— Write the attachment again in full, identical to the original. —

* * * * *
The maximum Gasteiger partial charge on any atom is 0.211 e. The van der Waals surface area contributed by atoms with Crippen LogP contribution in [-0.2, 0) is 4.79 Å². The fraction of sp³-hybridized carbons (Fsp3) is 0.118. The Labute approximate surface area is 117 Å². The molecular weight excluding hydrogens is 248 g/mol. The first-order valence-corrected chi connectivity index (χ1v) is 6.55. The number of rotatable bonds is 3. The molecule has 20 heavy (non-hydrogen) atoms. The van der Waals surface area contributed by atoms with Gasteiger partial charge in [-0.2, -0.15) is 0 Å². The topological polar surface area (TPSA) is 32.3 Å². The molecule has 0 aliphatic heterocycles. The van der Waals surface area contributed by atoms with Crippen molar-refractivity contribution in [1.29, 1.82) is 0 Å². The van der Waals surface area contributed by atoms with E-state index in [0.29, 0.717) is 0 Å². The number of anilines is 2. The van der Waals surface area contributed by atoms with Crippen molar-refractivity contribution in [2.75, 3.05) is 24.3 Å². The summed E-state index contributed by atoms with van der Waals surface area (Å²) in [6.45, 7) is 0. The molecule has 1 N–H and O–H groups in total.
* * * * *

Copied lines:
The maximum Gasteiger partial charge on any atom is 0.211 e. The van der Waals surface area contributed by atoms with Crippen LogP contribution in [-0.2, 0) is 4.79 Å². The fraction of sp³-hybridized carbons (Fsp3) is 0.118. The Labute approximate surface area is 117 Å². The molecular weight excluding hydrogens is 248 g/mol. The first-order valence-corrected chi connectivity index (χ1v) is 6.55. The number of rotatable bonds is 3. The molecule has 20 heavy (non-hydrogen) atoms. The van der Waals surface area contributed by atoms with Gasteiger partial charge in [-0.2, -0.15) is 0 Å². The topological polar surface area (TPSA) is 32.3 Å². The molecule has 0 aliphatic heterocycles. The van der Waals surface area contributed by atoms with Crippen molar-refractivity contribution in [1.29, 1.82) is 0 Å². The van der Waals surface area contributed by atoms with E-state index in [0.29, 0.717) is 0 Å². The number of anilines is 2. The van der Waals surface area contributed by atoms with Crippen molar-refractivity contribution in [2.75, 3.05) is 24.3 Å². The summed E-state index contributed by atoms with van der Waals surface area (Å²) in [6.45, 7) is 0. The molecule has 1 N–H and O–H groups in total.